Driving in the Future: How Far Will that Battery Take You?

byCristobal Carambo

Worldwide demand for energy has surpassed the 17.4 TW threshold predicted in 2015. Our unabated demand for energy has so devastated our planet’s natural resources and ecosystems that we are on the brink of the planet’s 6th mass extinction event.  Increasing global temperatures have catalyzed a complex set of climactic changes that threaten the survival of all life on Earth. Elevated concentrations of greenhouse gas (GHG) emissions are the root cause to this rise in temperature.  A large body of scientific evidence supports the conclusion that carbon dioxide produced by the combustion of fossil fuels is the principal cause of global warming. 

A change from fossil fuels to green sustainable energy sources is warranted if we wish to halt climate change. Technologies that convert energy from renewable sources (solar, wind, geothermal, and hydro) to electricity are central to this transition. A central component of any sustainable energy policy are the storage devices that will help harness and store electrical energy.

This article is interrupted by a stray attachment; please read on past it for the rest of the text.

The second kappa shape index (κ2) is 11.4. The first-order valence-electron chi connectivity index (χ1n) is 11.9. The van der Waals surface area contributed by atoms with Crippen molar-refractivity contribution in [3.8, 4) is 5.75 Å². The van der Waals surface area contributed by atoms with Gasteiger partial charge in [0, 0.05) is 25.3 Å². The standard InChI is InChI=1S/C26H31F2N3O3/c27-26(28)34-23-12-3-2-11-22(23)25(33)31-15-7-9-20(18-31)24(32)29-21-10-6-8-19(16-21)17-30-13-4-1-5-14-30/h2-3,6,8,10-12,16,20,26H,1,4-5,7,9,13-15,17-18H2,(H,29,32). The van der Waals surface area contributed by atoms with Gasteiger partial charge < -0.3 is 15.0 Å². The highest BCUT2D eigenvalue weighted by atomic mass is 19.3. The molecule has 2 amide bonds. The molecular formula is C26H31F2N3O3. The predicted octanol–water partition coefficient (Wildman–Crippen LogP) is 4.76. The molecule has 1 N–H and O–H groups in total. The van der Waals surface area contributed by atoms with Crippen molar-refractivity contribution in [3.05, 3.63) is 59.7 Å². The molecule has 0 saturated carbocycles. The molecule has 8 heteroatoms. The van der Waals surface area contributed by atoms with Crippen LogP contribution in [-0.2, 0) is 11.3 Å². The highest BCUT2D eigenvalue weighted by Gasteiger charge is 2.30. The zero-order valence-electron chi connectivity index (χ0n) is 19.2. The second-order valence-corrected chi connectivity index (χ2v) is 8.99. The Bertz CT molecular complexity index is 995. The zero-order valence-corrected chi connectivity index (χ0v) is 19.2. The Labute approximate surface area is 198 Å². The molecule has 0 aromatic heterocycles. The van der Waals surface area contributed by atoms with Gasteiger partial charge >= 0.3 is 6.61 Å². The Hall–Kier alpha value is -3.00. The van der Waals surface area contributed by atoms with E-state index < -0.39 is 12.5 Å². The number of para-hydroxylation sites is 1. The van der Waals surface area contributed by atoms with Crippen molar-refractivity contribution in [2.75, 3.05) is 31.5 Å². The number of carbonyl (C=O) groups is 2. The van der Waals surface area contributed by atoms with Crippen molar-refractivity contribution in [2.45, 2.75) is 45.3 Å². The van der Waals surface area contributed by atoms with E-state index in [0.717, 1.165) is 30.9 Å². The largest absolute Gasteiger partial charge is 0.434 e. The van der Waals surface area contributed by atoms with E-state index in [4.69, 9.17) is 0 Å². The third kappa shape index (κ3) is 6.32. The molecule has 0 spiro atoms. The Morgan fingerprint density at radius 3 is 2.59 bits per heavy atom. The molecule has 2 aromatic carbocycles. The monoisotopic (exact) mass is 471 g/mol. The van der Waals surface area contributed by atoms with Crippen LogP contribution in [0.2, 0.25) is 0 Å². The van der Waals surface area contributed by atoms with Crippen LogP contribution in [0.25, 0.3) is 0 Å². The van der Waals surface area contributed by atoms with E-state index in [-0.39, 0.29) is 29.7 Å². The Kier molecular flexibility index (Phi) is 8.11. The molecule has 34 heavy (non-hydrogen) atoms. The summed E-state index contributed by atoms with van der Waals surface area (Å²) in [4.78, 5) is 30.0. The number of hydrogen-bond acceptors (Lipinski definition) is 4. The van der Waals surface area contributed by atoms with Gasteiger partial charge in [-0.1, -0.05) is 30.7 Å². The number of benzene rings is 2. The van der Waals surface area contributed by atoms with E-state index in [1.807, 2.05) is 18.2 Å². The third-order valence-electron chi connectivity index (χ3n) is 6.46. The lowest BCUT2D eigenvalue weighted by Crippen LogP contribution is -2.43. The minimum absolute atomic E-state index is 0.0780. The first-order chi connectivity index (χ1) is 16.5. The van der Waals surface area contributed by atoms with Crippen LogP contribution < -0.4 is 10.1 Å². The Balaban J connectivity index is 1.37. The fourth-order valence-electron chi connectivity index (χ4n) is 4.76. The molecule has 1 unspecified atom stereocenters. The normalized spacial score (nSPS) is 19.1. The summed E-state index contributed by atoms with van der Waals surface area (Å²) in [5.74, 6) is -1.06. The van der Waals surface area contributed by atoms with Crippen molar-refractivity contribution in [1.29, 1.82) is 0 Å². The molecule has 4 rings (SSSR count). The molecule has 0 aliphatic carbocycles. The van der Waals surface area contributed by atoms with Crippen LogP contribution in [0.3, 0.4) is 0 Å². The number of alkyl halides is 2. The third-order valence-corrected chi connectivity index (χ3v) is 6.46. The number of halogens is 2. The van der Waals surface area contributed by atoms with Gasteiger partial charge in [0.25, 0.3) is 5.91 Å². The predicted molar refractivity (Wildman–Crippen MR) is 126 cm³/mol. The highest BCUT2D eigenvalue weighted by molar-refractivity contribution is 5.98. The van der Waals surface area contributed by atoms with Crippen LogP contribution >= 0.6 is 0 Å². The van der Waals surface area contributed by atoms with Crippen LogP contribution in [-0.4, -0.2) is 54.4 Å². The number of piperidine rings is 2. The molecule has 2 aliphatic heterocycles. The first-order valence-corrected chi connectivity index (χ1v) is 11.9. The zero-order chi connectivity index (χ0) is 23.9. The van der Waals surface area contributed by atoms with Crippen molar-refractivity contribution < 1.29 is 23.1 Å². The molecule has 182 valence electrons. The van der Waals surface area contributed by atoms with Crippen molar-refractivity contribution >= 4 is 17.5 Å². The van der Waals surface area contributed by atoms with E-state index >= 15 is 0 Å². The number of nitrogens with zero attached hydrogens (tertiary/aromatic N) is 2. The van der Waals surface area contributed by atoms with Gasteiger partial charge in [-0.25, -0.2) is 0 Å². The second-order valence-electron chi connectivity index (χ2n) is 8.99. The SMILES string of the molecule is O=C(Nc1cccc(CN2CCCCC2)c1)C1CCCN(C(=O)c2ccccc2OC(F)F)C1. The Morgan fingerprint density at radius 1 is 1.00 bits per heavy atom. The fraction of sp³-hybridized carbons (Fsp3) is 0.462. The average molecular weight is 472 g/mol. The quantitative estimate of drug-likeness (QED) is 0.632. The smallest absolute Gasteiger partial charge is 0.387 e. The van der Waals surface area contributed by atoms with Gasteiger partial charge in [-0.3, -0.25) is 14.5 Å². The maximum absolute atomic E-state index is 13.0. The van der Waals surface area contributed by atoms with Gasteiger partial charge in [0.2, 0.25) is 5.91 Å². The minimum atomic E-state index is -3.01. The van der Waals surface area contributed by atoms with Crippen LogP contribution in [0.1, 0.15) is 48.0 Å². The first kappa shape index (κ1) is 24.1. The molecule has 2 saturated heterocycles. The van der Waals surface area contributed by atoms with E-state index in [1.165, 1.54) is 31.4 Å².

The goal of this two-week unit written for the high school chemistry class is to explore the chemistry of the rechargeable batteries that are part of our lives, and to explore future applications of this technology and the green energy future we so desperately need.


  • Climate Change
  • Global Warming
  • Renewable Energy
  • Greenhouse Gases
  • Rechargeable Battery
  • Fossil Fuels 

(Developed for Chemistry, grades 10-11; recommended for Environmental Science, grades 10-11)

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